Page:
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on the potential dissolution that will cause ‘the very interior of my being to give way, and collapse into a pleasing nothingness, only to dilate itself and to swell up, and then come tumbling down’. ‘Dissolution! Dissolution at top speed!’
Of course, such dissolution has been heralded, positively and negatively, incessantly over history. The very idea of the internet – and before that, television, the telephone, the printing press etc – contains such fears and fantasies within it. In the past – in the work of 1990s cyberfeminists, for example – this has been something ‘to come’. Over the past few years, however, a skewed sense of pace has developed: did we miss it actually happening? A roundtable discussion on the subject of pop in a recent issue of Kaleidoscope magazine saw artist John Miller suggest that ‘we’re witnessing the unprecedented destruction of public space through digital media. Even passing moments that used to be idle time or, oddly enough, public time, are being instrumentalised and capitalised.’ In the same issue Boris Groys makes a related claim: that mass culture, too, is dissolved and fragmented into special-interest groups, and that ‘these communities do not build any masses, and attitudes and images that capture or create masses do not exist anymore’.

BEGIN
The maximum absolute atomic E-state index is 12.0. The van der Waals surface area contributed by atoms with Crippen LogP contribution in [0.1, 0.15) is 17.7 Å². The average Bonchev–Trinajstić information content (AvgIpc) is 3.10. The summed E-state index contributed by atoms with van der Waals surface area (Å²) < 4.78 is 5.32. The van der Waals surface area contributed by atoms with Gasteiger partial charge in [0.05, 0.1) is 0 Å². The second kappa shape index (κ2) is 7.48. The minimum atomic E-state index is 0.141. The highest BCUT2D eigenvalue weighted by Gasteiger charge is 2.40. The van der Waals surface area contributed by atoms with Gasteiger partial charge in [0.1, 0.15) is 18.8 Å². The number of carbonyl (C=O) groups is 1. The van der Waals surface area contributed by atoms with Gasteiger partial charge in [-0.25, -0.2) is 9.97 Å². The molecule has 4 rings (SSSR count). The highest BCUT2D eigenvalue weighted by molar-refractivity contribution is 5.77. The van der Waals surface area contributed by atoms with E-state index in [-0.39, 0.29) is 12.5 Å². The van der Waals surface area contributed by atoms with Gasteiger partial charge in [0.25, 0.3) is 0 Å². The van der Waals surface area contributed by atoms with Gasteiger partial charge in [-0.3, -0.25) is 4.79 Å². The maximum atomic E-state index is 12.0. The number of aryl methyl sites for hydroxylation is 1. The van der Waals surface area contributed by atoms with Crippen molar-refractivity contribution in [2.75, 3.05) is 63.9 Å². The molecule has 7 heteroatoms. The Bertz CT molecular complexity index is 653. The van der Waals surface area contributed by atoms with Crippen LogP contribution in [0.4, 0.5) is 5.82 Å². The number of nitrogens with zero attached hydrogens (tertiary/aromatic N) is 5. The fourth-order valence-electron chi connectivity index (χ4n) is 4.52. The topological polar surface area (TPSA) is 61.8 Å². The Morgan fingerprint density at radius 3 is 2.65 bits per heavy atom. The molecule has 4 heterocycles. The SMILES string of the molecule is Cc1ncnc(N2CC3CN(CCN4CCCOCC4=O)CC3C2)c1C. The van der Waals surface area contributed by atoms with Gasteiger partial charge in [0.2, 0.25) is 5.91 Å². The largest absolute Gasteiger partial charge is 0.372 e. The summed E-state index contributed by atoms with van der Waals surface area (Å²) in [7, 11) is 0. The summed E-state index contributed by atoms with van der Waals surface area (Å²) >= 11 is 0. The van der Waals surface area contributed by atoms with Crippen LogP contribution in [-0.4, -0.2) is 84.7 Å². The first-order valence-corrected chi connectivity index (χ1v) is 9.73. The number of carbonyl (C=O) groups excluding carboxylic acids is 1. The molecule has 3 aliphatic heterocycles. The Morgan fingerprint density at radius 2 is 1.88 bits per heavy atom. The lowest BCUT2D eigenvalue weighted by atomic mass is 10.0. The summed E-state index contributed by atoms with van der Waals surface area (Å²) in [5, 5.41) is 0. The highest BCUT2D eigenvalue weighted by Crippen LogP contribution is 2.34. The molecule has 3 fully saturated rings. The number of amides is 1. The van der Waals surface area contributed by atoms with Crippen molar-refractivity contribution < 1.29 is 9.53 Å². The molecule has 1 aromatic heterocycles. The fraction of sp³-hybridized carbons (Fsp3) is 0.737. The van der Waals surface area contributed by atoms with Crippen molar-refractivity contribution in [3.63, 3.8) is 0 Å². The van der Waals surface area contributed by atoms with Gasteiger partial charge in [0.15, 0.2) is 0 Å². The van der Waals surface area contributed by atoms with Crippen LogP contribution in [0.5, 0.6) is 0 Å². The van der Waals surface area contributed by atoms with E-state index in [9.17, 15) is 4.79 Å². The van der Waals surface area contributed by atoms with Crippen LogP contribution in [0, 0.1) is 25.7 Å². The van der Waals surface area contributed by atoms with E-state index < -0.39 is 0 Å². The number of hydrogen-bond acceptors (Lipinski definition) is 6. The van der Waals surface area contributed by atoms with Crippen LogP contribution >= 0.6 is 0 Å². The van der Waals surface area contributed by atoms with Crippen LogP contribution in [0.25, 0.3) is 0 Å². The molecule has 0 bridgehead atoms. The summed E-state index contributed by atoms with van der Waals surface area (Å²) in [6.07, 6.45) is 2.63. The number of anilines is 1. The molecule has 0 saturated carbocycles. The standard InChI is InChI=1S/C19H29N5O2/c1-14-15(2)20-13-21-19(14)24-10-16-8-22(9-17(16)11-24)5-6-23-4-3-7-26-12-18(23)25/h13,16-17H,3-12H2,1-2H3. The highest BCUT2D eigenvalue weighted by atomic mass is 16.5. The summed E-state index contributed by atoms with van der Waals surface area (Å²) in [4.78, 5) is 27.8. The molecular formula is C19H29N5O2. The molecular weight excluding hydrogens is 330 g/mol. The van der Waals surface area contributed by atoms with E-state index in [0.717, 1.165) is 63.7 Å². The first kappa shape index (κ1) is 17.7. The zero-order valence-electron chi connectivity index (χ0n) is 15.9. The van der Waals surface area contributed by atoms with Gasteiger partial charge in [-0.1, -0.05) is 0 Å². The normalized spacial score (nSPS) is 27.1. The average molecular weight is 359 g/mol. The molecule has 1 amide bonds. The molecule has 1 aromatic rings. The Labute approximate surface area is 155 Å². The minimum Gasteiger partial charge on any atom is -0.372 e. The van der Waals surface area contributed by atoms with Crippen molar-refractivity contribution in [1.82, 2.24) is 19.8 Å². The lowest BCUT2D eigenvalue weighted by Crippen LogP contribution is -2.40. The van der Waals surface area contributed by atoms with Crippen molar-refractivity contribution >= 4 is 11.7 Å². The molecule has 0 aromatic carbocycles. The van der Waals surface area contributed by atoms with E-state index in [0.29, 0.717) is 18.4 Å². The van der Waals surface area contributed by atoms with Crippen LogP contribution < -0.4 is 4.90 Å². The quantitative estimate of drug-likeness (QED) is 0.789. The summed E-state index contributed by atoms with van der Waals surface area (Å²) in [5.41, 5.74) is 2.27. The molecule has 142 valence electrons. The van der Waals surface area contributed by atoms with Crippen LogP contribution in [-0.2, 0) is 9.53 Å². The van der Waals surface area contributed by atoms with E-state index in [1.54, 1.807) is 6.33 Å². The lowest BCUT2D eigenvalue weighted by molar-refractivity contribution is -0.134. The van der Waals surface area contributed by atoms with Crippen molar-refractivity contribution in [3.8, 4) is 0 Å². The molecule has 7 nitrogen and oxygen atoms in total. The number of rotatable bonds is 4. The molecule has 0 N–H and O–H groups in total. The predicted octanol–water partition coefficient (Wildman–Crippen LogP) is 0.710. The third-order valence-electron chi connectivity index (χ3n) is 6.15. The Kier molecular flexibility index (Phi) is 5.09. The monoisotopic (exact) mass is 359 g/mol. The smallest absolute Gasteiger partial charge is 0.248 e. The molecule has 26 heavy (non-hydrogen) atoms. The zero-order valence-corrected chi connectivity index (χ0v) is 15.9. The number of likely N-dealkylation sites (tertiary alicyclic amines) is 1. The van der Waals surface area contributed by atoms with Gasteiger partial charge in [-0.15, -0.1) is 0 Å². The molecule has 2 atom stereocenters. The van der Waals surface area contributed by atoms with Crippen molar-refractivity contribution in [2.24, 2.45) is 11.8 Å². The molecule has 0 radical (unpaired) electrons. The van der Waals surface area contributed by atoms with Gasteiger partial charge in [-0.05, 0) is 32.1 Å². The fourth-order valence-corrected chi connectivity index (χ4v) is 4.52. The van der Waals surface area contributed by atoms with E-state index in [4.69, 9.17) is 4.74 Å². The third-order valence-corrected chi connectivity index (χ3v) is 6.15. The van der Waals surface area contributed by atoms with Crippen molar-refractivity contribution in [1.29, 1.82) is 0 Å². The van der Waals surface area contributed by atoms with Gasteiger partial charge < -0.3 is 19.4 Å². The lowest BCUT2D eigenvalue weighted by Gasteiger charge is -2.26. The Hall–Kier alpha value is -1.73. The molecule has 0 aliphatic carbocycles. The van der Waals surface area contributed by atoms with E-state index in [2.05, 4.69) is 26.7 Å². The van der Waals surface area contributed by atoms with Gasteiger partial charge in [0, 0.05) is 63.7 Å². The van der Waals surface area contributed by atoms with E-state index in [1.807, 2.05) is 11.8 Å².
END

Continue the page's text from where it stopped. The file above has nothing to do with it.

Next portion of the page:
Several artists have made work in recent years that allows us to look at a moment of dissolution in a historicised fashion, as a moment now past that will be constantly referred to, and I would argue that this has, in fact, brought about a new set of sculptural concerns that explore the relationships between the performance or labour of the body and the world of objects. Leckey continually presents himself as an artist at the point of breaking into digital smithereens: his recent performances of GreenScreenRefrigeratorAction, 2011, see him ventriloquising the ‘voice’ of a black, totemic Samsung refrigerator in front of a green screen wearing a chroma-green blanket over his head so that, like a bright ghost, he is invisible when viewed through a camera (a film of the performance is later installed in the space). One of the notable elements of Leckey’s work, however, is that the artist has to physically present himself over and over again in order to disappear. There has to be the ‘now you see me’, before the ‘now you don’t’.
The New York artist Seth Price shares some of Leckey’s concerns. He has published a book entitled How to Disappear in America, 2008, which features tips, culled from the internet (where else?), on how to go ‘off grid’ or evade authorities or pursuers. In doing so Price pitches the idea of physical and